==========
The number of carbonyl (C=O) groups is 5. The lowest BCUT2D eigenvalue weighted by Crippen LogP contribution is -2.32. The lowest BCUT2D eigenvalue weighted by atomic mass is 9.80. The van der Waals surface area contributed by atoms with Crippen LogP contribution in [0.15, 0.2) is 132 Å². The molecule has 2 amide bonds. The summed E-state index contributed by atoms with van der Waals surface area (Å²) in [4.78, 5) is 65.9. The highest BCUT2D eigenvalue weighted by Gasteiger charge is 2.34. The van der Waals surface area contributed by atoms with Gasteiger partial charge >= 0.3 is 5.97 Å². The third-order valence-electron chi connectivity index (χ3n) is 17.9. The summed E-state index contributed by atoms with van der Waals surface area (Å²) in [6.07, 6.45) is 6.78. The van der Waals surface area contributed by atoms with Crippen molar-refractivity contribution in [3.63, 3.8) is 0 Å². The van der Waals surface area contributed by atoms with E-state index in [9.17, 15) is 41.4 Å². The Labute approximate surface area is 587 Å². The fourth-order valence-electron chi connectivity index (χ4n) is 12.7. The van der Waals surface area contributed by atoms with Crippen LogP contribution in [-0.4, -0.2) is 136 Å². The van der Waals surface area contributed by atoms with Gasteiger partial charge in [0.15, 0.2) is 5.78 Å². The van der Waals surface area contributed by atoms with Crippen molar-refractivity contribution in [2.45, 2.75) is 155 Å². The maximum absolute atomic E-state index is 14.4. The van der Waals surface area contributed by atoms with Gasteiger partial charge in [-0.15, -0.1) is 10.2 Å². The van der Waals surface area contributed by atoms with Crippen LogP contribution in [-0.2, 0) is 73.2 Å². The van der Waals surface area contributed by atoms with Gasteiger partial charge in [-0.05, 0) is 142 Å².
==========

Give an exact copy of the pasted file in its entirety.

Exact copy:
The number of carbonyl (C=O) groups is 5. The lowest BCUT2D eigenvalue weighted by Crippen LogP contribution is -2.32. The lowest BCUT2D eigenvalue weighted by atomic mass is 9.80. The van der Waals surface area contributed by atoms with Crippen LogP contribution in [0.15, 0.2) is 132 Å². The molecule has 2 amide bonds. The summed E-state index contributed by atoms with van der Waals surface area (Å²) in [4.78, 5) is 65.9. The highest BCUT2D eigenvalue weighted by Gasteiger charge is 2.34. The van der Waals surface area contributed by atoms with Gasteiger partial charge >= 0.3 is 5.97 Å². The third-order valence-electron chi connectivity index (χ3n) is 17.9. The summed E-state index contributed by atoms with van der Waals surface area (Å²) in [6.07, 6.45) is 6.78. The van der Waals surface area contributed by atoms with Crippen molar-refractivity contribution in [3.63, 3.8) is 0 Å². The van der Waals surface area contributed by atoms with E-state index in [9.17, 15) is 41.4 Å². The Labute approximate surface area is 587 Å². The fourth-order valence-electron chi connectivity index (χ4n) is 12.7. The van der Waals surface area contributed by atoms with Crippen LogP contribution in [-0.4, -0.2) is 136 Å². The van der Waals surface area contributed by atoms with Gasteiger partial charge in [0.15, 0.2) is 5.78 Å². The van der Waals surface area contributed by atoms with Crippen molar-refractivity contribution in [2.45, 2.75) is 155 Å². The maximum absolute atomic E-state index is 14.4. The van der Waals surface area contributed by atoms with Gasteiger partial charge in [-0.15, -0.1) is 10.2 Å². The van der Waals surface area contributed by atoms with Crippen LogP contribution in [-0.2, 0) is 73.2 Å². The van der Waals surface area contributed by atoms with Gasteiger partial charge in [-0.05, 0) is 142 Å².